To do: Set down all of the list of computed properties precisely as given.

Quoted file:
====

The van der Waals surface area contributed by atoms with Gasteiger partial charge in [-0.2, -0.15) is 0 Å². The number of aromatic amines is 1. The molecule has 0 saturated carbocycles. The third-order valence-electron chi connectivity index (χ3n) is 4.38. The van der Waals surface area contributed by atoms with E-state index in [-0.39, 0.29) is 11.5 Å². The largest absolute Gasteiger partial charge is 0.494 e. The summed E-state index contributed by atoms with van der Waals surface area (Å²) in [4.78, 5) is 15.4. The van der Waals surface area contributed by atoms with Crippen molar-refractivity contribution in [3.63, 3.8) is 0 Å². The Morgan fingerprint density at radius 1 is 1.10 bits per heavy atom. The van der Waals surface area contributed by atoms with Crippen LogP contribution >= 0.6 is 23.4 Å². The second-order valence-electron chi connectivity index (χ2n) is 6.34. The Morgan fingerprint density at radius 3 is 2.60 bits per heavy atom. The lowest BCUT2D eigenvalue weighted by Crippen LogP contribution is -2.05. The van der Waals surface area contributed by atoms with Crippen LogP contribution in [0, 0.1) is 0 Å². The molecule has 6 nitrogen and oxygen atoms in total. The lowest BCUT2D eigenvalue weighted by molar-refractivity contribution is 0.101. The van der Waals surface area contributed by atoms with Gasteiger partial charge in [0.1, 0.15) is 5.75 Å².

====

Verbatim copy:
The van der Waals surface area contributed by atoms with Gasteiger partial charge in [-0.2, -0.15) is 0 Å². The number of aromatic amines is 1. The molecule has 0 saturated carbocycles. The third-order valence-electron chi connectivity index (χ3n) is 4.38. The van der Waals surface area contributed by atoms with E-state index in [-0.39, 0.29) is 11.5 Å². The largest absolute Gasteiger partial charge is 0.494 e. The summed E-state index contributed by atoms with van der Waals surface area (Å²) in [4.78, 5) is 15.4. The van der Waals surface area contributed by atoms with Crippen molar-refractivity contribution in [3.63, 3.8) is 0 Å². The Morgan fingerprint density at radius 1 is 1.10 bits per heavy atom. The van der Waals surface area contributed by atoms with Crippen LogP contribution >= 0.6 is 23.4 Å². The second-order valence-electron chi connectivity index (χ2n) is 6.34. The Morgan fingerprint density at radius 3 is 2.60 bits per heavy atom. The lowest BCUT2D eigenvalue weighted by Crippen LogP contribution is -2.05. The van der Waals surface area contributed by atoms with Crippen LogP contribution in [0, 0.1) is 0 Å². The molecule has 6 nitrogen and oxygen atoms in total. The lowest BCUT2D eigenvalue weighted by molar-refractivity contribution is 0.101. The van der Waals surface area contributed by atoms with Gasteiger partial charge in [0.1, 0.15) is 5.75 Å².